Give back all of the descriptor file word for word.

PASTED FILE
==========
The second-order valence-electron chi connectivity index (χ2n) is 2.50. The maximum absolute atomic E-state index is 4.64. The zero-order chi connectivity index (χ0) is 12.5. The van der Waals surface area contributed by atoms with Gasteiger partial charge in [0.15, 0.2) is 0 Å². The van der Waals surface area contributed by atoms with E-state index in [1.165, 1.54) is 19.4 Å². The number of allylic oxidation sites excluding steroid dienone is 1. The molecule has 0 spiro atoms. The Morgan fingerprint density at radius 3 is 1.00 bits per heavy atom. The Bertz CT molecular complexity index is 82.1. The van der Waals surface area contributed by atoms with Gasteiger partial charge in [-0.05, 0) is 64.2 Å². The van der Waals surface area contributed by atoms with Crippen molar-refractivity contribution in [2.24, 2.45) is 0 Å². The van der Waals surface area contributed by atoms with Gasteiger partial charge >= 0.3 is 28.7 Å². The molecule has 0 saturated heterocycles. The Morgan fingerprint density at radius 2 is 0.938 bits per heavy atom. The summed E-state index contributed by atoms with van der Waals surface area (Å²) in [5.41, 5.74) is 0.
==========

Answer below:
The second-order valence-electron chi connectivity index (χ2n) is 2.50. The maximum absolute atomic E-state index is 4.64. The zero-order chi connectivity index (χ0) is 12.5. The van der Waals surface area contributed by atoms with Gasteiger partial charge in [0.15, 0.2) is 0 Å². The van der Waals surface area contributed by atoms with E-state index in [1.165, 1.54) is 19.4 Å². The number of allylic oxidation sites excluding steroid dienone is 1. The molecule has 0 spiro atoms. The Morgan fingerprint density at radius 3 is 1.00 bits per heavy atom. The Bertz CT molecular complexity index is 82.1. The van der Waals surface area contributed by atoms with Gasteiger partial charge in [-0.05, 0) is 64.2 Å². The van der Waals surface area contributed by atoms with Crippen molar-refractivity contribution in [2.24, 2.45) is 0 Å². The van der Waals surface area contributed by atoms with Gasteiger partial charge >= 0.3 is 28.7 Å². The molecule has 0 saturated heterocycles. The Morgan fingerprint density at radius 2 is 0.938 bits per heavy atom. The summed E-state index contributed by atoms with van der Waals surface area (Å²) in [5.41, 5.74) is 0.